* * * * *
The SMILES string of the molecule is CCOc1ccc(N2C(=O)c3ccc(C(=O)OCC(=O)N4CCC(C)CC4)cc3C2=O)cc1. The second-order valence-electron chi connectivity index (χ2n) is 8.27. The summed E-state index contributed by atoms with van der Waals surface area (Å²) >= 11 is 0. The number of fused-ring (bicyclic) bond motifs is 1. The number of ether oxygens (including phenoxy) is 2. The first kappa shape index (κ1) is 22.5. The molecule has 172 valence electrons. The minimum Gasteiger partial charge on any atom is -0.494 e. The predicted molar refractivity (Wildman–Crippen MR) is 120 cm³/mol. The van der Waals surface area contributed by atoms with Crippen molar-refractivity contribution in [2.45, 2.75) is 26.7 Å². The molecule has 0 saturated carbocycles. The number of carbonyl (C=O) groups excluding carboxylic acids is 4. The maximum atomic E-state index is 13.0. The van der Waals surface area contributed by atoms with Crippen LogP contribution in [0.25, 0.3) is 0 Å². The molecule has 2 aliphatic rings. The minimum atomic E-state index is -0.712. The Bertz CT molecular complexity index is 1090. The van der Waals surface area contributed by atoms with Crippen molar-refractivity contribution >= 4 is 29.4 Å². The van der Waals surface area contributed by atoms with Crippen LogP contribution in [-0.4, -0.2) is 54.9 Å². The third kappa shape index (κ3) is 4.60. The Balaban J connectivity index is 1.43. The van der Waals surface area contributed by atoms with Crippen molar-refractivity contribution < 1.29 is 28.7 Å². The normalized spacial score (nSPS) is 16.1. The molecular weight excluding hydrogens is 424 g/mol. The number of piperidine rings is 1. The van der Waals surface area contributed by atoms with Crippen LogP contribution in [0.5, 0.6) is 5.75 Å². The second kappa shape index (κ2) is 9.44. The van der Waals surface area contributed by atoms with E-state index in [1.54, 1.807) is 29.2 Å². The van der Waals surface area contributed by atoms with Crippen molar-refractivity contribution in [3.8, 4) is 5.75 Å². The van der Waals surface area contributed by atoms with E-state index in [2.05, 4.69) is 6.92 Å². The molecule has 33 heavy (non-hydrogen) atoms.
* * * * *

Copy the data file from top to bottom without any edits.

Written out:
The SMILES string of the molecule is CCOc1ccc(N2C(=O)c3ccc(C(=O)OCC(=O)N4CCC(C)CC4)cc3C2=O)cc1. The second-order valence-electron chi connectivity index (χ2n) is 8.27. The summed E-state index contributed by atoms with van der Waals surface area (Å²) >= 11 is 0. The number of fused-ring (bicyclic) bond motifs is 1. The number of ether oxygens (including phenoxy) is 2. The first kappa shape index (κ1) is 22.5. The molecule has 172 valence electrons. The minimum Gasteiger partial charge on any atom is -0.494 e. The predicted molar refractivity (Wildman–Crippen MR) is 120 cm³/mol. The van der Waals surface area contributed by atoms with Crippen molar-refractivity contribution in [2.45, 2.75) is 26.7 Å². The molecule has 0 saturated carbocycles. The number of carbonyl (C=O) groups excluding carboxylic acids is 4. The maximum atomic E-state index is 13.0. The van der Waals surface area contributed by atoms with Crippen LogP contribution in [0.25, 0.3) is 0 Å². The molecule has 2 aliphatic rings. The minimum atomic E-state index is -0.712. The Bertz CT molecular complexity index is 1090. The van der Waals surface area contributed by atoms with Crippen molar-refractivity contribution >= 4 is 29.4 Å². The van der Waals surface area contributed by atoms with Crippen LogP contribution in [-0.4, -0.2) is 54.9 Å². The third kappa shape index (κ3) is 4.60. The Balaban J connectivity index is 1.43. The van der Waals surface area contributed by atoms with Crippen molar-refractivity contribution < 1.29 is 28.7 Å². The normalized spacial score (nSPS) is 16.1. The molecular weight excluding hydrogens is 424 g/mol. The number of piperidine rings is 1. The van der Waals surface area contributed by atoms with Crippen LogP contribution in [0.5, 0.6) is 5.75 Å². The second kappa shape index (κ2) is 9.44. The van der Waals surface area contributed by atoms with E-state index in [1.54, 1.807) is 29.2 Å². The van der Waals surface area contributed by atoms with Crippen molar-refractivity contribution in [3.8, 4) is 5.75 Å². The van der Waals surface area contributed by atoms with E-state index in [2.05, 4.69) is 6.92 Å². The molecule has 33 heavy (non-hydrogen) atoms.